VINEXPO HITS AMERICA'S SHORES
Legendary Semiannual Trade Show Debuts in New York This Month
You know you're a wine- or restaurant-industry professional when you plan your tasting and vacation schedules around the hubbub that happens June in Bordeaux every odd-numbered year. Last June, the folks at Vinexpo kowtowed to Asia's burgeoning wine market by debuting Vinexpo Asia-Pacific, held in Tokyo, which drew 13,000 visitors and 700 exhibitors. This month, after many years in the making, Vinexpo Americas debuts in the Big Apple.
The event opens its doors to trade and media wine professionals on October 22, at the Jacob K. Javits Center in New York City. Vinexpo officials expect that over 600 exhibitors from 28 countries and 15,000 visitors will converge during the three-day event.
Dozens of seminars and forums are scheduled during Vinexpo Americas, including a conference on Bordeaux wines, featuring Robert Parker and Michel Rolland, and a seminar on tasting methods, featuring Wine Enthusiast's tasting panel.
"This is not only an amazing opportunity for America's wine professionals who may not be able to travel to Bordeaux's Vinexpo," says Adam Strum, editor and publisher of Wine Enthusiast Magazine. "It shows Vinexpo's confidence in New York as one of America's gastronomical hubs, even in the wake of last year's tragic events. Wine professionals will not only get to meet exhibitors from all over the world, they will be supporting New York when New York needs it most."
Vinexpo Americas, unlike other U.S. beverage conferences, is geared solely toward those who work in the wine and spirits industries; restaurant and hospitality professionals, retailers, importers, wine press and wine educators, for example, will be in attendance. The exchange of ideas that will take place October 22-24, to be sure, will have a lasting impact on the American wine industry, and will give industry insiders plenty to talk about when they meet again in Bordeaux, at Vinexpo 2003.
For more information on Vinexpo and Vinexpo Americas, visit their website: www.vinexpo.fr.
The new "it" wine?
At long last, the "little green one" from
Bordeaux is bottled on its own.
I had just left a wine shop in Manhattan when something in its window brought me up short. There it was: the words
"Petit Verdot," right below the winery's name and in sizeable bold script.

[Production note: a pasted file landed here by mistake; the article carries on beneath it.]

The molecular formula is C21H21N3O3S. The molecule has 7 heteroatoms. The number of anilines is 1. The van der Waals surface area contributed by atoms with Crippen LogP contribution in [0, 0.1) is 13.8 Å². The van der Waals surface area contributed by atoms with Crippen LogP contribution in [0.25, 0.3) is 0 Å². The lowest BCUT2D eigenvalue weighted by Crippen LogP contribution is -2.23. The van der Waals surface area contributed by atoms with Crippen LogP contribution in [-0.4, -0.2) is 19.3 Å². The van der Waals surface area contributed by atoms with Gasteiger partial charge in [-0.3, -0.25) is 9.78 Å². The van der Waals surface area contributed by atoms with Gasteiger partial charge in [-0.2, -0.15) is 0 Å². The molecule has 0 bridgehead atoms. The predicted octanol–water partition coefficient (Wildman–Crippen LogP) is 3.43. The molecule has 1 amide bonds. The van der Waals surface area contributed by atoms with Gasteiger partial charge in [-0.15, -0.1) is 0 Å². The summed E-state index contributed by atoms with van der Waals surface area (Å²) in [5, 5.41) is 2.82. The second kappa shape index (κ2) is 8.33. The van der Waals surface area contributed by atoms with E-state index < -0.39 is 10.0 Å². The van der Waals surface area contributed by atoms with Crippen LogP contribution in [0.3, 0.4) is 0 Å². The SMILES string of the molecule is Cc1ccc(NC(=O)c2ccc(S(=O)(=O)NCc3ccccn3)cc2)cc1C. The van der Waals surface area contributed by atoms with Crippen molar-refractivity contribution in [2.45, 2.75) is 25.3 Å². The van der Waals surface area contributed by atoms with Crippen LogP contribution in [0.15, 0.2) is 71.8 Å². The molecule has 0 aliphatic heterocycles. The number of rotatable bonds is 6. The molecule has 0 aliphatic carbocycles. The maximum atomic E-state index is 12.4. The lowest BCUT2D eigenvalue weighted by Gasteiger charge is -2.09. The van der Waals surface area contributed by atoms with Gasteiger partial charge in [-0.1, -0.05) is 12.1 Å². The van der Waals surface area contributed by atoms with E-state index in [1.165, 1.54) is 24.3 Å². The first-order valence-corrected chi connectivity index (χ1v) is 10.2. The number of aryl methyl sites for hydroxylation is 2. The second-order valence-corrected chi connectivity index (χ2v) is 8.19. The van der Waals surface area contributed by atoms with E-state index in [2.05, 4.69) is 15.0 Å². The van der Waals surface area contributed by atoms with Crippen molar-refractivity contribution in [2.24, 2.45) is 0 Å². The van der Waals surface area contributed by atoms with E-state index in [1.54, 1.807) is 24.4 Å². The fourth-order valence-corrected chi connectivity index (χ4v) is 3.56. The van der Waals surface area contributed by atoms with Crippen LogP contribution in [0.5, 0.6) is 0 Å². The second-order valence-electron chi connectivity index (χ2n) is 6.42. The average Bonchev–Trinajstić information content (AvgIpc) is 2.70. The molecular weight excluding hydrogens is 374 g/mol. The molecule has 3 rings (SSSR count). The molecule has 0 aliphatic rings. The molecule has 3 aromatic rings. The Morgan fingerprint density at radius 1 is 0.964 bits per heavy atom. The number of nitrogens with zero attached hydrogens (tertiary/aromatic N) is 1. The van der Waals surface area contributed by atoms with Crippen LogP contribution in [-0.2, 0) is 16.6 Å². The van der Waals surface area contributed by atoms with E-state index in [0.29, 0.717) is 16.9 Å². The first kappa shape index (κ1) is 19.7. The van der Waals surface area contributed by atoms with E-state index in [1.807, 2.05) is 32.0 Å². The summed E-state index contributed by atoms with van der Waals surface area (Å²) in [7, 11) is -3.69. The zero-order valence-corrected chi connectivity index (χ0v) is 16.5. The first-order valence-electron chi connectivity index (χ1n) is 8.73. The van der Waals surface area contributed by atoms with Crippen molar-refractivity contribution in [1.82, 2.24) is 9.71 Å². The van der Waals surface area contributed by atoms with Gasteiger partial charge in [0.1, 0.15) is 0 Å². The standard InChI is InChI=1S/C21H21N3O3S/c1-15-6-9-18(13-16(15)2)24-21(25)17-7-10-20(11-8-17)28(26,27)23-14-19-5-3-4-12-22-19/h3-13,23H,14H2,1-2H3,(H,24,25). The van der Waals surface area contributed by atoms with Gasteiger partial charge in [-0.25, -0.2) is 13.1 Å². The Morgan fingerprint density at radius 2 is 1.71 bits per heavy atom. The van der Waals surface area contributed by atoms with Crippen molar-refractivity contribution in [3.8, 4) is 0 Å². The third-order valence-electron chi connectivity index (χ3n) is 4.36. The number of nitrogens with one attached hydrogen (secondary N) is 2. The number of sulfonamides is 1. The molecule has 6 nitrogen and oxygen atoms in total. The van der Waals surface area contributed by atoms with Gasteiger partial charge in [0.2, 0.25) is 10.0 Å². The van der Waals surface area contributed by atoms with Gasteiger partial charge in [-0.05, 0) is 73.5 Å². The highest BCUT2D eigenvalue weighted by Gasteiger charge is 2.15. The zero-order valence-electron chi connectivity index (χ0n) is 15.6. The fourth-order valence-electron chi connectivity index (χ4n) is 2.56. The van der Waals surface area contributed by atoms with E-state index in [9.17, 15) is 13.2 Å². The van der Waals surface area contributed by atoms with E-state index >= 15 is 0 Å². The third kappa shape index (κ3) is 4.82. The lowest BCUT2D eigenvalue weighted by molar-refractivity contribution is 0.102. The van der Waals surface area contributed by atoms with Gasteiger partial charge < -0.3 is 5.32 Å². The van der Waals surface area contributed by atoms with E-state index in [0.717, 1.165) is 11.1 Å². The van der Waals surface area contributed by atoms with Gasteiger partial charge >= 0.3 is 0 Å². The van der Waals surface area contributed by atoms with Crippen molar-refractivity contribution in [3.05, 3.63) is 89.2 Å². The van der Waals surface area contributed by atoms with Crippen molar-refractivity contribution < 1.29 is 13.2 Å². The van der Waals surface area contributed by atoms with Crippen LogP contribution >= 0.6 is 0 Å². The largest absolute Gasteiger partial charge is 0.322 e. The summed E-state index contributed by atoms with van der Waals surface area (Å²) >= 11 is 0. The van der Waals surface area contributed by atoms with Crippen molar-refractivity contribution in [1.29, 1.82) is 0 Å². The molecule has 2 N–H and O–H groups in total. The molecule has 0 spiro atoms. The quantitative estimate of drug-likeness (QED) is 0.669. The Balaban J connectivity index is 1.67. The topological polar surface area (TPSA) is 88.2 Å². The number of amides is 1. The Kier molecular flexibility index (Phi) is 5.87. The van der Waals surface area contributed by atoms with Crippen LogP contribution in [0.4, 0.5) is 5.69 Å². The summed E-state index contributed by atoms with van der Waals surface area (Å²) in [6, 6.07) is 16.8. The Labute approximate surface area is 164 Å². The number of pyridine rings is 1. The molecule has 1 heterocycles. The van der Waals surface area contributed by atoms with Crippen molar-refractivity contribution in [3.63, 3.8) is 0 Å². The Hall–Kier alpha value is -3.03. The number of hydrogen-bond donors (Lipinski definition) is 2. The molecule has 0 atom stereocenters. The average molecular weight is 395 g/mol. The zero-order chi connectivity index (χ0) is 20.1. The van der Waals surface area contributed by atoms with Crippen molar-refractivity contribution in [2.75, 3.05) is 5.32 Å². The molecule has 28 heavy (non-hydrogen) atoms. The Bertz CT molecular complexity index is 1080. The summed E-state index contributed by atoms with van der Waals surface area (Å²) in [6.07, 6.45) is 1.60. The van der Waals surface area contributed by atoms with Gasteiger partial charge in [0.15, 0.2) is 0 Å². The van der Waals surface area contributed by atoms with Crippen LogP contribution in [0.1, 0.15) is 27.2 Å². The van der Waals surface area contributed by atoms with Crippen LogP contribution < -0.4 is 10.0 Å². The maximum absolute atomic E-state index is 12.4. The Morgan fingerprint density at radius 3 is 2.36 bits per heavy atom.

Petit Verdot ("little green one" in French) is the scullery maid of Bordelais varieties. Its berries ripen even later than Cabernet Sauvignon. It is often picked "green," in its native Médoc, or left to hang so long that the rains spoil it. This grape that proved hard to grow in its native France is proving successful in the New World, particularly in California and Australia, where long, hot growing seasons allow it to ripen fully. Winemakers who added small, experimental plantings for use in their blends are now bottling it as a single-varietal wine.
Australia has about 1,000 acres of the Petit Verdot planted; the grape particularly thrives in the heat of the Riverland and the McClaren Vale. Since the mid-90s, Petit Verdot has carved out a niche, albeit a tiny one, in Australia's domestic retail market. Its success has prompted Salena and Kingston to add a reserve bottling to their lines.
In the U.S., Australian Petit Verdot is the easiest to find on retailer's shelves. The 1999 Pirramimma ($20), all the better for its two years in new American oak, is the most delicious of the bunch. The 2000 Ellen Landing from Salena Estate ($20) aged mostly in neutral casks, is a juicy, violet- and raspberry-scented wine. Salena Estate's single-vineyard 1999 Bookpurnong Hill ($54), which contains 15 percent Cabernet Sauvignon, has smoky fruit and a good five years of life ahead of it.
About a dozen Petit Verdots are produced in California, mostly in small lots of 100 to 200 cases. California's Petit Verdots are sold one customer at a time, usually in a tasting room.
"Petit Verdot needs to be hand-sold, and tasted, but once people do, they become fans. We have customers that like to buy these more unusual limited-production wines, so we see very little risk," says Joe Benziger of his winery's Imagery Series Petit Verdot.
The 1999 Geyser Peak Petit Verdot (about $20) is a good middleweight 100 percent PV. Benziger's 1999 Imagery ($33) is an opaque, inky, fuller-bodied one. Also recommended is the Murphy-Goode 1999 PV ($32), which is rounded out with 21 percent Merlot. Delia Viader's 1998 V, which is made with 55 percent Petit Verdot, 35 percent Cabernet Sauvignon and 10 percent Cabernet Franc, is certainly the most profound and ageworthy wine of the group.